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Internet mediation and the family gap: explorative ethnographic interviews in new family forms in Belgium


children ethnographic interviews internet oneparent family parental mediation parents stepfamily

Publication details

Year: 2016
DOI: 10.1080/17482798.2016.1222298
Issued: 2016
Language: English
Volume: 10
Issue: 4
Start Page: 481
End Page: 496
Authors: Mostmans L.
Type: Journal article
Journal: Journal of Children and Media
Publisher: Informa UK Limited
Topics: Social mediation; Internet usage, practices and engagement; Content-related issues
Sample: Two Belgian families, the Montgomery family and the Mansour family, spread over five households, participated in the study. The Montgomery family is a stepfamily of ten, formed 14 years ago out of two families of divorce, and consisted of three different households. The Mansour family is a divorced family of three, with the child moving between two households in a part-time co-parenting.
Implications For Parents About: Parental practices / parental mediation


While studies have examined how parents organize, manage, or mediate children’s internet use, perspectives of non-traditional, new forms of family remain largely neglected in the research. Presenting the initial findings of explorative ethnographic work within one multihousehold stepfamily and one divorced one-parent household in Belgium, this article points to the challenges of internet mediation in new family forms as it involves complex interpersonal dynamics that are the result of major changes in family life, and the fact that parenting is distributed between parents in different households with their own media use norms. Specifically, this study found that children in multi-household families experience different mediation regimes and navigate relatively easily between them, but also that postdivorce family life can generate dynamics that mitigate the outcomes of parental mediation, as well as intensify the role of peer-siblings in internet mediation. Methodological implications and suggestions for future family media research are discussed.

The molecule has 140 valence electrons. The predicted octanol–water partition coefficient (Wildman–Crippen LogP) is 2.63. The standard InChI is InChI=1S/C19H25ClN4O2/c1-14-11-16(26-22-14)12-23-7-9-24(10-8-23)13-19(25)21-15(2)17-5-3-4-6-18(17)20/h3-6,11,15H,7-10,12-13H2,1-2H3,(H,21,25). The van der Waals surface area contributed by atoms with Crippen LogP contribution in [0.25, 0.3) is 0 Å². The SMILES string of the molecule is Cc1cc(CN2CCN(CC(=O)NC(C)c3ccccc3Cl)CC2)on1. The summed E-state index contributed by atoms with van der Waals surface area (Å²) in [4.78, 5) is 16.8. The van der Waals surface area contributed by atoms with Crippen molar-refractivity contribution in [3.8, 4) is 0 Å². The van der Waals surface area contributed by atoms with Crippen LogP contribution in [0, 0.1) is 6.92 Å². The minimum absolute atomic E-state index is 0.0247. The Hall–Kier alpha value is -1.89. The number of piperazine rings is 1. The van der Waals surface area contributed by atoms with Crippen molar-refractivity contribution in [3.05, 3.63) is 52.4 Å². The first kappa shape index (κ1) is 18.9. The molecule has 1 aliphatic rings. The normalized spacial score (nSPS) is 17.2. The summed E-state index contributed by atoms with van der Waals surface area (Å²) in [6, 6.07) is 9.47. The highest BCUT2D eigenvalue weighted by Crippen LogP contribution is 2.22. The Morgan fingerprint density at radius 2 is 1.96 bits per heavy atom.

"In new family forms, it shows that parental mediation was mainly characterized by a combination of active and restrictive forms of mediation. Belgian families are more likely than other European parents to turn to restrictive mediation. After a divorce, parents devised different rules for their children, related to their different relations to technology. This is not specific to new family forms, younger children are often monitored more intensively and restricted more often. Yet, this can cause perceived injustice and can cause increased risk for developing social and emotional maladjustment and eventually mitigate the outcomes of internet mediation and children’s well-being. For parents, it becomes difficult to know what the child is doing when they are at the other house since they do not have a complete picture of their children’s lives, as. This can create gaps in parents’ awareness of children’s online activities and experiences, and can be challenging for parents who want to actively mediate their children’s internet use. Family researchers have suggested that some degree of communication between parents in regard to the well-being of their children is necessary, for instance through a “parent communication notebook” that passes between the parents." (Mostmans, 2016, pp. 488-493)

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